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J2 Global Communications
Some Things to Think On

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By yttire
March 30, 2005

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Here you are, holding your breath, holding your pants because you have to go and you have to read to the bottom of this note before you go, and you are not sure you are going to be able to wait that long, because, well, there is a lot to read, but you know if you make it to the bottom you will be rich, wildly rich, if not monetarily than in ideas, and in that my friend, you are correct.

But lets hope for the monetary aspect as well, shall we?

The problem with stock picking is that we are not picking stocks, we are picking businesses, and unless you are buying businesses you are buying hot air. However as we are all seeing here in small cap world the business itself changes perception fast, and your job is to root through the wreckage and find the sorry losers who have been jettisoned for no good reason. Basically, it is like hunting in the trash for that piece of pizza you threw out last night and you are hoping that the yogurt did not spill on it because the mac and cheese in your fridge has hair. So you are looking for a stock that is on hard times.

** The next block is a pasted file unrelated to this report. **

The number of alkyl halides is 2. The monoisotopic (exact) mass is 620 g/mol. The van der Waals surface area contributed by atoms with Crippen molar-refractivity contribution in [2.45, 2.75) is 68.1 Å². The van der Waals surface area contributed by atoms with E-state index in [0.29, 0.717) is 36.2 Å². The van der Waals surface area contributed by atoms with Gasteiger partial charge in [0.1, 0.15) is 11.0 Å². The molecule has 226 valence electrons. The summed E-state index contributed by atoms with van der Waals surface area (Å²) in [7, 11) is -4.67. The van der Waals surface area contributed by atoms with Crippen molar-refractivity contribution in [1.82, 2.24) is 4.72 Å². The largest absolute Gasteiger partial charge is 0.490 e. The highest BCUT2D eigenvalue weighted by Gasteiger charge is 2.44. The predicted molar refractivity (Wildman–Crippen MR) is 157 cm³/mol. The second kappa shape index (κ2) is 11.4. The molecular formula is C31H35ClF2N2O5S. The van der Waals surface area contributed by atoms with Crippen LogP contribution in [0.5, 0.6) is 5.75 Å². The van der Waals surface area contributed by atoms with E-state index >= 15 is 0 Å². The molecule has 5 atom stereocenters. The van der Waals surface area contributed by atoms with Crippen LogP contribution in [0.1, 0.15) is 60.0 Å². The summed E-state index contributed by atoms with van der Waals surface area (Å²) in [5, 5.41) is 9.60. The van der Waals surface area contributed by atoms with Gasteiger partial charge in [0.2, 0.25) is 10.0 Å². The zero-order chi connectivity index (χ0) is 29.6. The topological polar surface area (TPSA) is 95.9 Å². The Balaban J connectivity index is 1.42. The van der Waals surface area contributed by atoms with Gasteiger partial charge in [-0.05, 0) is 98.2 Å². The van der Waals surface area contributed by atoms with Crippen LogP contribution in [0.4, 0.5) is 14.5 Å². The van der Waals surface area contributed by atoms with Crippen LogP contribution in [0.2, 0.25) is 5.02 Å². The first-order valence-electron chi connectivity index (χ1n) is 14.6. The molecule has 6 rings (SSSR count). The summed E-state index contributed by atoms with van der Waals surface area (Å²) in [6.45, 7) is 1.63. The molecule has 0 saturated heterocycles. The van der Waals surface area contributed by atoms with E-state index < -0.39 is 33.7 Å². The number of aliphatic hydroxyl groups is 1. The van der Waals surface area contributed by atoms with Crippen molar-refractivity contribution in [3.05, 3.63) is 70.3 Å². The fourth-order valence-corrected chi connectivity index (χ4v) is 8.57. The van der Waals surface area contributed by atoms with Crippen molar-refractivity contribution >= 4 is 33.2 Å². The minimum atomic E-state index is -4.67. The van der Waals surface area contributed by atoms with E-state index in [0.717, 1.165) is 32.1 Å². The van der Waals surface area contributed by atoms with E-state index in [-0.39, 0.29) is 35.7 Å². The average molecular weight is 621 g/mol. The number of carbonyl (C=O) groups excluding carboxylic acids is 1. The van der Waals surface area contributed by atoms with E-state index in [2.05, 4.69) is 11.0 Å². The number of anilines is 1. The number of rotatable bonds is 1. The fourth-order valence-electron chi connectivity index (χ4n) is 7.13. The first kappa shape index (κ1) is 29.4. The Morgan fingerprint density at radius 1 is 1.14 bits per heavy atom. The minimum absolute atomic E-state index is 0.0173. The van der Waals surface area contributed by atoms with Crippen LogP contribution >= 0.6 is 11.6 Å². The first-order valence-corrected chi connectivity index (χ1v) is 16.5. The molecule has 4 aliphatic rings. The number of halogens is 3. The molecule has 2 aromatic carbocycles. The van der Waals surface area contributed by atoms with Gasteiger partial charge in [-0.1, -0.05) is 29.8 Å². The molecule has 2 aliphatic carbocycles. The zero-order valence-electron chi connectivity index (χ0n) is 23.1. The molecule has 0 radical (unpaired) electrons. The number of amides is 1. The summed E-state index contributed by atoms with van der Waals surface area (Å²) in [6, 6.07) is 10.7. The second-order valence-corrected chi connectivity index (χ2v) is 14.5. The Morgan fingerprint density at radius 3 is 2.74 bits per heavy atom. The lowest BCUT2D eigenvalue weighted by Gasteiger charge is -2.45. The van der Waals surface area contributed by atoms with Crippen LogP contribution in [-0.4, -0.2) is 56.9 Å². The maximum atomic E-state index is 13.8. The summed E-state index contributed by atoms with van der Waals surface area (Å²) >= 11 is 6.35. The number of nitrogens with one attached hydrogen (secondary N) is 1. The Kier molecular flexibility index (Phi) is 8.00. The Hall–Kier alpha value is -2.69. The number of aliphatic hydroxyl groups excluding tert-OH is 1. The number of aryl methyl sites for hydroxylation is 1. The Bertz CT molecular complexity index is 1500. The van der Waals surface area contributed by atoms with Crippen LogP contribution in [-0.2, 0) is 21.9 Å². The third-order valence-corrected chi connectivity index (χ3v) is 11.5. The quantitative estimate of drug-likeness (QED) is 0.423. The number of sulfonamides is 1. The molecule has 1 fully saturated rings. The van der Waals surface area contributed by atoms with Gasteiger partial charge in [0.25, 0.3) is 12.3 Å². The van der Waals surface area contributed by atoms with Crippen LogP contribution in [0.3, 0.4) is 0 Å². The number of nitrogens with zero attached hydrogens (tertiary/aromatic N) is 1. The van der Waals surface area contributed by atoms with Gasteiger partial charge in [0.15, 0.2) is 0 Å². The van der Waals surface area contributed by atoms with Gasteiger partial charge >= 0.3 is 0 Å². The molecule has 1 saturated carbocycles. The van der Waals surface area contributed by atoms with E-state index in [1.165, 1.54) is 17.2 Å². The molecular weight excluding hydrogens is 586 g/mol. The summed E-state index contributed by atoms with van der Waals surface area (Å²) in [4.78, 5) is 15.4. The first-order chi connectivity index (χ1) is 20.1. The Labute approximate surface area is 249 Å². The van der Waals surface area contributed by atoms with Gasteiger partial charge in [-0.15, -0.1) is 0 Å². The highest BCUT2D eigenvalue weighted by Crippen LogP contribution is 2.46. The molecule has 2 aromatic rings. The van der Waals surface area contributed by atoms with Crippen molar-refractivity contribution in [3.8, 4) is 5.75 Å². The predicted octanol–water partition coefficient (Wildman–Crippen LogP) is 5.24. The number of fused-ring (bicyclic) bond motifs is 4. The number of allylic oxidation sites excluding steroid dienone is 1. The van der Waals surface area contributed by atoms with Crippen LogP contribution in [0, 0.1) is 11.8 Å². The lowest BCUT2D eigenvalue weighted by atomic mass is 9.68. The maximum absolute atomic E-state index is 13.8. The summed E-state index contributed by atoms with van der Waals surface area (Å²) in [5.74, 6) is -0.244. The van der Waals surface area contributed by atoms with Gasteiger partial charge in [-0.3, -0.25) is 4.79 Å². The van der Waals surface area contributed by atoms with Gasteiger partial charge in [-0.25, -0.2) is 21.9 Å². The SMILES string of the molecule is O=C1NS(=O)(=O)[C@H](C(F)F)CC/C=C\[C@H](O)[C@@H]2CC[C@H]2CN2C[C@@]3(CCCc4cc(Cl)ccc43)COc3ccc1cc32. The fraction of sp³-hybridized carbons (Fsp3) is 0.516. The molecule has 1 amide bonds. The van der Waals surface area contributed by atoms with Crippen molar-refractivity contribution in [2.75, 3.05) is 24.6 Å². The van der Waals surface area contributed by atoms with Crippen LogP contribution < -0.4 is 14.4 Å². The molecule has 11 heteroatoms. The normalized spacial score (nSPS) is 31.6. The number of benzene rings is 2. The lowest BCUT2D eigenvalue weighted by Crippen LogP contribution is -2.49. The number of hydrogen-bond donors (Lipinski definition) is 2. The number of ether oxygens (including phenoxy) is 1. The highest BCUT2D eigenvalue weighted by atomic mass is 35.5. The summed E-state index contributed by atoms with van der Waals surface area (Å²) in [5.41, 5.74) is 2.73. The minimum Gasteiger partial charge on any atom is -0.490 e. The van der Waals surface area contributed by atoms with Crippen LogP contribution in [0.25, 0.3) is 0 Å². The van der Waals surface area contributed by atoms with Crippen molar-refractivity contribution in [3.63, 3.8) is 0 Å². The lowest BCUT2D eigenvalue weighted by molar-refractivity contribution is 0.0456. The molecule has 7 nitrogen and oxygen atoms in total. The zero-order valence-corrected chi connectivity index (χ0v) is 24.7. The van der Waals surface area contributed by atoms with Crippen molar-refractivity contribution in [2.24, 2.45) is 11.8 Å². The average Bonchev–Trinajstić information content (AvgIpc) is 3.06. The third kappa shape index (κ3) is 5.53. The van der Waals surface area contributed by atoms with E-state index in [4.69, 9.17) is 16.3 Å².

And it appears there are a lot of them as of late.

However, I am going to focus on one, not simply because I am biased, but also because some of the many great opportunities coming to you this one has an exceptional record.

My pick is JCOM. It got nailed yesterday after the 10k came out and they warned about possible FCC regulations increasing costs.

They have a historical revenue growth rate of 66% a year. That is correct. It is like the Challenger rocket flying up into space. Bad analogy. They have an unbelievable record of making money- and they do it by selling fax services. Primarily, receiving faxes in an email box. Strangely, there are others that do it better, and cheaper, but eFax takes home the prize for revenue growth. Just like other companies we know and love to hate, they win while we suck our thumbs and moan in our beer and wonder why we didn't invest in them earlier. They are partnered with evil powers, which gives them a marketing edge. No kidding.